Across the United States, 3200 separate organizations own and operate electrical infrastructure. The widely dispersed nature of the nation’s electrical grid and associated control systems has a number of advantages, including a reduced risk that any single accident or attack could create a widespread failure from which it might take weeks to recover. Since the late 1990’s, however, cost pressures have driven the integration of conventional information technologies into these independent industrial control systems, resulting in a grid that is increasingly vulnerable to cyber-attack, either through direct connection to the Internet or via direct interfaces to utility IT systems.
Although utilities are increasingly focused on their cyber-defense needs, the process of identifying, purchasing and installing commercial host-defensive technologies across the industry may take many years. In an effort to address the cyber threat to the country’s electrical grid within a shorter time frame, DARPA released today a Broad Agency Announcement (BAA) detailing research aims for the early detection of cyber-attacks to power-grid infrastructure and seeking ways to reduce the time required to restore power. The ultimate goal of the program, known as Rapid Attack Detection, Isolation and Characterization Systems (RADICS), is to develop automated systems that would help cyber and utilities engineers restore power within seven days of an attack that overwhelms the recovery capabilities of power providers.
“If a well-coordinated cyberattack on the nation’s power grid were to occur today, the time it would take to restore power would pose daunting national security challenges,” said John Everett, DARPA program manager. “Beyond the severe domestic impacts, including economic and human costs, prolonged disruption of the grid would hamper military mobilization and logistics, impairing the government’s ability to project force or pursue solutions to international crises.”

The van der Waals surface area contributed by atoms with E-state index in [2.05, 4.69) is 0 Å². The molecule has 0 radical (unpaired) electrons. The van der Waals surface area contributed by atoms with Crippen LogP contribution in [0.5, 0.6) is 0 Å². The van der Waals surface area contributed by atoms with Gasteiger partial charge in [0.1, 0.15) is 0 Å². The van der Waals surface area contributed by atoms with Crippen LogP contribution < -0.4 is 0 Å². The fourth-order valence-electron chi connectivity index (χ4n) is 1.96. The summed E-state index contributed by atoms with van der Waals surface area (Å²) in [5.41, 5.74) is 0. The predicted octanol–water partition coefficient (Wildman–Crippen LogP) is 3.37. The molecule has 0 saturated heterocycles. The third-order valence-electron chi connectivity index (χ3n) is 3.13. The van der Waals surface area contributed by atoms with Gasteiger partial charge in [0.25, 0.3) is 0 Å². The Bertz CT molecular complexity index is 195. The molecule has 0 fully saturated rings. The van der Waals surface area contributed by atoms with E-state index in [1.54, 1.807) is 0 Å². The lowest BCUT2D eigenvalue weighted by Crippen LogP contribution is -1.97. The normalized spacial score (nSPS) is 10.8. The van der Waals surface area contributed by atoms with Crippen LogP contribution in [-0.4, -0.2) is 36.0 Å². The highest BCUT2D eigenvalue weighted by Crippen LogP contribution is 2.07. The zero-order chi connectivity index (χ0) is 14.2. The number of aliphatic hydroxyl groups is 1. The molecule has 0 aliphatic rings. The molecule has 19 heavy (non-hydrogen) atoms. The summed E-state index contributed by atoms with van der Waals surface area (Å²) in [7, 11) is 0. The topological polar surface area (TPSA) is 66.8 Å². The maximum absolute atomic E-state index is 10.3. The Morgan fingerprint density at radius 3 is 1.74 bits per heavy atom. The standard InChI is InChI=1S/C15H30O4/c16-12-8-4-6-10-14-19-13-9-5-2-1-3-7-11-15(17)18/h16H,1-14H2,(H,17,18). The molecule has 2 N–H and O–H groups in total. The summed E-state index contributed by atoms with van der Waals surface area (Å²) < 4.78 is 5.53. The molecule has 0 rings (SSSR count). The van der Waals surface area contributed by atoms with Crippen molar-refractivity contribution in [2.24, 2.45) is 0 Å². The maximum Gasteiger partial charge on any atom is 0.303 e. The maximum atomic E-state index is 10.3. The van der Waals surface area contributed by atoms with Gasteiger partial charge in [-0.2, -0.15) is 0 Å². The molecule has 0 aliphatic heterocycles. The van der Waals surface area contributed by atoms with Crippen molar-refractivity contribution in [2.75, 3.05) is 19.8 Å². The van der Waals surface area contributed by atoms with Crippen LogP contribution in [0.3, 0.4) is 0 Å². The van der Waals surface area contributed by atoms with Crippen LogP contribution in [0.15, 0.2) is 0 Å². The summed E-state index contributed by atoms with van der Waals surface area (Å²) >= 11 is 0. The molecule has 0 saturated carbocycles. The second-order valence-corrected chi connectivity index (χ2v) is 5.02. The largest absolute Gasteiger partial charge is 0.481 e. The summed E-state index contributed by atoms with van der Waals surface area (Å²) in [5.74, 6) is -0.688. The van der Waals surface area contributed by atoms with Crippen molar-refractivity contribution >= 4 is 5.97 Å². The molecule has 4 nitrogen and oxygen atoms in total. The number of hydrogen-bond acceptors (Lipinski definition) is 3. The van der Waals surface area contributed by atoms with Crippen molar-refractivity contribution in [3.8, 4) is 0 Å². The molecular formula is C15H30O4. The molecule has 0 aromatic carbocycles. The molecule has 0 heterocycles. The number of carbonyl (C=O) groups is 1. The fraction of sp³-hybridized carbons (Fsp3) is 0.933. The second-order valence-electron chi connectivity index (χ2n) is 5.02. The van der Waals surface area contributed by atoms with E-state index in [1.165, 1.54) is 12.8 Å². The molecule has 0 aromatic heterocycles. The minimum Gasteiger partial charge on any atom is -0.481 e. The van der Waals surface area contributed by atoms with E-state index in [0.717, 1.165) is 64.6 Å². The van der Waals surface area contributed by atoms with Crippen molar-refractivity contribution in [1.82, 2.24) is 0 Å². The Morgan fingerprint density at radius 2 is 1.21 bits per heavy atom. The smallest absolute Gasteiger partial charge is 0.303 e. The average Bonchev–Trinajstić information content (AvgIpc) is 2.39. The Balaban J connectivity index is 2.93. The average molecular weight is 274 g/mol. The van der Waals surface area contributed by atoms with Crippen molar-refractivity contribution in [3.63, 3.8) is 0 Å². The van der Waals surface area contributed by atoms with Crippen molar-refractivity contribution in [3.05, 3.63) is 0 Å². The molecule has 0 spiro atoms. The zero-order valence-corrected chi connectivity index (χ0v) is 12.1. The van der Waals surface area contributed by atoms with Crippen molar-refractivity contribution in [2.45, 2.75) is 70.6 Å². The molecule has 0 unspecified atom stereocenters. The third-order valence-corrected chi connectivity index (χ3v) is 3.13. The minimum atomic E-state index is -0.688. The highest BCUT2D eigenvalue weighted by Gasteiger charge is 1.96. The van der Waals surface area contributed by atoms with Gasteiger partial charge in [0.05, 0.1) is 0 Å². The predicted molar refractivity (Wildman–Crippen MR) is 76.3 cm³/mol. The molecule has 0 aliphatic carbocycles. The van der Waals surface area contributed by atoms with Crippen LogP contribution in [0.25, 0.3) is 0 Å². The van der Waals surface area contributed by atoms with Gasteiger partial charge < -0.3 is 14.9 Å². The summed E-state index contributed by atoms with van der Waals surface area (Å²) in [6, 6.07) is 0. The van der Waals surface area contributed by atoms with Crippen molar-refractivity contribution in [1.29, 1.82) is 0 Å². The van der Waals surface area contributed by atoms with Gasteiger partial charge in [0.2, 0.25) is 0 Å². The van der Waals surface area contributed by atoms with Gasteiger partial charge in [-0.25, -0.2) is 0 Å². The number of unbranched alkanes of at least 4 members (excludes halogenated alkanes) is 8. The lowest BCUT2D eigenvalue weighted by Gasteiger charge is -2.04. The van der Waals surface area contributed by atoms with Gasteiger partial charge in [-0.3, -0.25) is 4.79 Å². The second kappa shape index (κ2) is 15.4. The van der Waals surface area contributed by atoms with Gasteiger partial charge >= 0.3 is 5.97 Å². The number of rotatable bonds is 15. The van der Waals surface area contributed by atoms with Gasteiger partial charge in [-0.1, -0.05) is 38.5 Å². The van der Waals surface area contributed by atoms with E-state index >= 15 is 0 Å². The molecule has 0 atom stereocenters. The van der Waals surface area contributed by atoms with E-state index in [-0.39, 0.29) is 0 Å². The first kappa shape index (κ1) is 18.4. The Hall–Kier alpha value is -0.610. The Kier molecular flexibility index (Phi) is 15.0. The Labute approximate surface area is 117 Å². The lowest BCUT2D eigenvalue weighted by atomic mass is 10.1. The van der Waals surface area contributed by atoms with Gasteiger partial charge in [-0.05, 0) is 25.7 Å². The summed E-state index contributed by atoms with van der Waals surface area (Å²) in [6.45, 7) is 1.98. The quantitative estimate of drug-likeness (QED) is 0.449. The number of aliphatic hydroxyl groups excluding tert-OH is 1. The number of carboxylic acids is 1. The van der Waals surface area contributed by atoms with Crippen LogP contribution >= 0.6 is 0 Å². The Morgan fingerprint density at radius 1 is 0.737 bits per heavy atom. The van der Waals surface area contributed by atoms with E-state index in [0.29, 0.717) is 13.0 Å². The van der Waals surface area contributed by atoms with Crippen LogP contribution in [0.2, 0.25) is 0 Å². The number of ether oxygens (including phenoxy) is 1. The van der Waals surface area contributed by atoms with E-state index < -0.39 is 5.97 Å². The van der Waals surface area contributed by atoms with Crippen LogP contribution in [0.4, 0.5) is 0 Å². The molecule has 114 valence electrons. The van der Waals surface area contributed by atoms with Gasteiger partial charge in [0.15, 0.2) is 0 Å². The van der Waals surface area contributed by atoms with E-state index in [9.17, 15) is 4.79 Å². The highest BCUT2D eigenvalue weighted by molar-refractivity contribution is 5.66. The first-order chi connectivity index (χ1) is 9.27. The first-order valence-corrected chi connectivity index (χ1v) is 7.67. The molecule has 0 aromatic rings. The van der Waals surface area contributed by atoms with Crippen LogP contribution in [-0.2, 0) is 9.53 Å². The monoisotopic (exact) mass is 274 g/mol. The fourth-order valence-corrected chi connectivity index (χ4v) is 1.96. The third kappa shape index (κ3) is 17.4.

An early warning capability for power suppliers could prevent an attack entirely or blunt its effects, such as damage to equipment. But the vast scale of the nation’s electrical infrastructure means that some number of systems are likely to be in an abnormal state at any given time, and it can be difficult to distinguish between routine outages and actual attacks. RADICS looks to develop advanced anomaly-detection systems with high sensitivity and low false positive rates, based on analyses of the power grid’s dynamics.
Recognizing that in some locations Internet infrastructure may not be operational after an attack, or that hackers may have embedded malicious code in utilities’ IT systems during an attack, RADICS also calls for the design of a secure emergency network that could connect power suppliers in the critical period after an attack. The creation of such a network will require new research into advanced security measures, as well as innovative technologies to facilitate the rapid connection of key organizations, without relying on advance coordination among them.
“Isolating affected utilities from the Internet would enable recovery efforts to proceed without adversary surveillance and interference,” Everett said, “and providing an alternative means for online coordination would enable a more orderly restoration of power among affected organizations.”
Finally, the RADICS BAA calls for the research and development of systems that can localize and characterize malicious software that has gained access to critical utility systems. These systems will augment the abilities of skilled cyber first responders to triage impacted systems and assist utility engineers with the rapid and safe recovery of power.
Filed Under: M2M (machine to machine)